CONNstruction - Winter 2018 - 14

feature

OSHA FOCUSES ON
TRENCH SAFETY AS
INCIDENTS RISE NATIONWIDE

Between October 1, 2017 and September
30, 2018, approximately 30 of the inspections conducted by the U.S. Department
of Labor Occupational Safety and Health
(OSHA) in Connecticut resulted in the issuance of serious/repeat or willful citations for
safety and health hazards related to trenches
and excavations.
OSHA kicked off a national emphasis
program (NEP) on preventing trenching
and excavation collapses in response to
a recent national spike in trenching fatalities. Statistics reported by the U.S. Bureau
of Labor Statistics show that there were
36 excavation or trenching cave-in deaths
across all U.S. industries. This number has
grown from 13 in 2014 to 25 in 2015, reaching 36 in 2016.1
An NEP is designed to increase outreach, education and enforcement efforts.
The program began October 1, 2018 with a
three-month education and prevention outreach program, and enforcement activities
will begin after the outreach period - however,
OSHA will continue to respond to complaints,
referrals, hospitalizations and fatalities during
the outreach period.
Safety and health compliance officers
will be mandated to stop and inspect any
site on which excavation is occurring,
says Paul Mangiafico, OSHA Compliance
Assistance Specialist in Hartford. During
the NEP, this mandate to inspect applies
whether or not an accident has occurred or
a complaint has been made - all it takes is
for the compliance officer to see excavating on a site.
14 / CONNstruction / WINTER 2018

SHINOBI/SHUTTERSTOCK.COM

By Sheryl S. Jackson

While the risk of a cave-in is real,
another likely cause of an injury related
to trenching or excavation work is being
struck by an object, says Mangiafico. "All
of the five excavation-related accidents
in Connecticut last year, two of which
involved fatalities, were cases of employees being struck by objects." Struck by
hazards include equipment parked too
close to the edge and falling into the trench
or excavation, or items that are suspended,
including manhole covers, piping or other
materials. "When working in a trench,

employees are often on their hands and
knees, or bent over and looking down to
work, which means they don't see something falling and they can't get out of the
way," Mangiafico says.
All the risks related to trenching and excavating include: cave-ins, falls, falling loads,
dangerous atmosphere and equipment or
soil placed too close to the trench falling
onto workers.
Because excavation means removal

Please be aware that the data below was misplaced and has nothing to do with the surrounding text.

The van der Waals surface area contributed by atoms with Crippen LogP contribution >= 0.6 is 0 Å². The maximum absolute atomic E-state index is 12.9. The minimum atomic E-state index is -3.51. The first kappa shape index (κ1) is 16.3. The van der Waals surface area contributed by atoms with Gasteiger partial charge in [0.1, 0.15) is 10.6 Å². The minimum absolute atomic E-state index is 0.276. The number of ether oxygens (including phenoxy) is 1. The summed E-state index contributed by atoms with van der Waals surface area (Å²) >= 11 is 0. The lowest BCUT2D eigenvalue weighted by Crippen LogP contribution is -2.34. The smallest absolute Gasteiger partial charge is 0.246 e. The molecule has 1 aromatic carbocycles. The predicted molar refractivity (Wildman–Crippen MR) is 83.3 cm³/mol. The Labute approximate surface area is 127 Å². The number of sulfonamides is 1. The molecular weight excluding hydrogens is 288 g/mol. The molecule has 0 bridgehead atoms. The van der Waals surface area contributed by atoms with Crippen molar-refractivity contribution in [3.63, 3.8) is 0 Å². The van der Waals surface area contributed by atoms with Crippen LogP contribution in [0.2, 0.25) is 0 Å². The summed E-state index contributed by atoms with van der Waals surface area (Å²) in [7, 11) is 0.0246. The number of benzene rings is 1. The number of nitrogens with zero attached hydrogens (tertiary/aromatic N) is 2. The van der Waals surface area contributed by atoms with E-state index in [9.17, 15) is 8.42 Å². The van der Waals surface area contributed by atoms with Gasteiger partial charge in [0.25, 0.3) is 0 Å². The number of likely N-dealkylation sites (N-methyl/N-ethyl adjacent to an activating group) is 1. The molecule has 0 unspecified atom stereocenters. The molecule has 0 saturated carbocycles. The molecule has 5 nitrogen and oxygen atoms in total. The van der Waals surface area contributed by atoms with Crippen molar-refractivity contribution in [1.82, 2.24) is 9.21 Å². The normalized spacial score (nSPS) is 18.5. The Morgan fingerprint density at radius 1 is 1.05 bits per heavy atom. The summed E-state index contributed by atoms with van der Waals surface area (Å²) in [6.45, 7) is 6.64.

of soil, it is important to place the material removed at least 2 feet away from the



CONNstruction - Winter 2018

Table of Contents for the Digital Edition of CONNstruction - Winter 2018

Fleet Tracking with Telematics
Don’t Let Vibration Damages Shake You
Trenching and Excavation Safety
Preventing Runovers and Backovers in Work Zones and Construction Sites
If OSHA Knocks, How Do You Respond?
Diggers Mixers Fixers Golf Outing
2018 AGC/CT Industry Recognition Dinner
Connecticut Road Builder Association Dinner
YCF Yard Goat Baseball/BBQ & Fall Membership Meeting
OSHA-CCIA-ConnOSHA Annual Safety Alliance Conference & Press Conference
A Blue Light for Safety
“If You See Something, Say Something” Applies to More Than Homeland Security
CONNstruction - Winter 2018 - Intro
CONNstruction - Winter 2018 - cover1
CONNstruction - Winter 2018 - cover2
CONNstruction - Winter 2018 - 3
CONNstruction - Winter 2018 - 4
CONNstruction - Winter 2018 - 5
CONNstruction - Winter 2018 - A Blue Light for Safety
CONNstruction - Winter 2018 - “If You See Something, Say Something” Applies to More Than Homeland Security
CONNstruction - Winter 2018 - Fleet Tracking with Telematics
CONNstruction - Winter 2018 - 9
CONNstruction - Winter 2018 - 10
CONNstruction - Winter 2018 - 11
CONNstruction - Winter 2018 - Don’t Let Vibration Damages Shake You
CONNstruction - Winter 2018 - 13
CONNstruction - Winter 2018 - Trenching and Excavation Safety
CONNstruction - Winter 2018 - 15
CONNstruction - Winter 2018 - 16
CONNstruction - Winter 2018 - 17
CONNstruction - Winter 2018 - Preventing Runovers and Backovers in Work Zones and Construction Sites
CONNstruction - Winter 2018 - 19
CONNstruction - Winter 2018 - 20
CONNstruction - Winter 2018 - 21
CONNstruction - Winter 2018 - If OSHA Knocks, How Do You Respond?
CONNstruction - Winter 2018 - 23
CONNstruction - Winter 2018 - 24
CONNstruction - Winter 2018 - 25
CONNstruction - Winter 2018 - Diggers Mixers Fixers Golf Outing
CONNstruction - Winter 2018 - 2018 AGC/CT Industry Recognition Dinner
CONNstruction - Winter 2018 - Connecticut Road Builder Association Dinner
CONNstruction - Winter 2018 - OSHA-CCIA-ConnOSHA Annual Safety Alliance Conference & Press Conference
CONNstruction - Winter 2018 - 30
CONNstruction - Winter 2018 - cover3
CONNstruction - Winter 2018 - cover4
CONNstruction - Winter 2018 - outsert1
CONNstruction - Winter 2018 - outsert2
CONNstruction - Winter 2018 - outsert3
CONNstruction - Winter 2018 - outsert4
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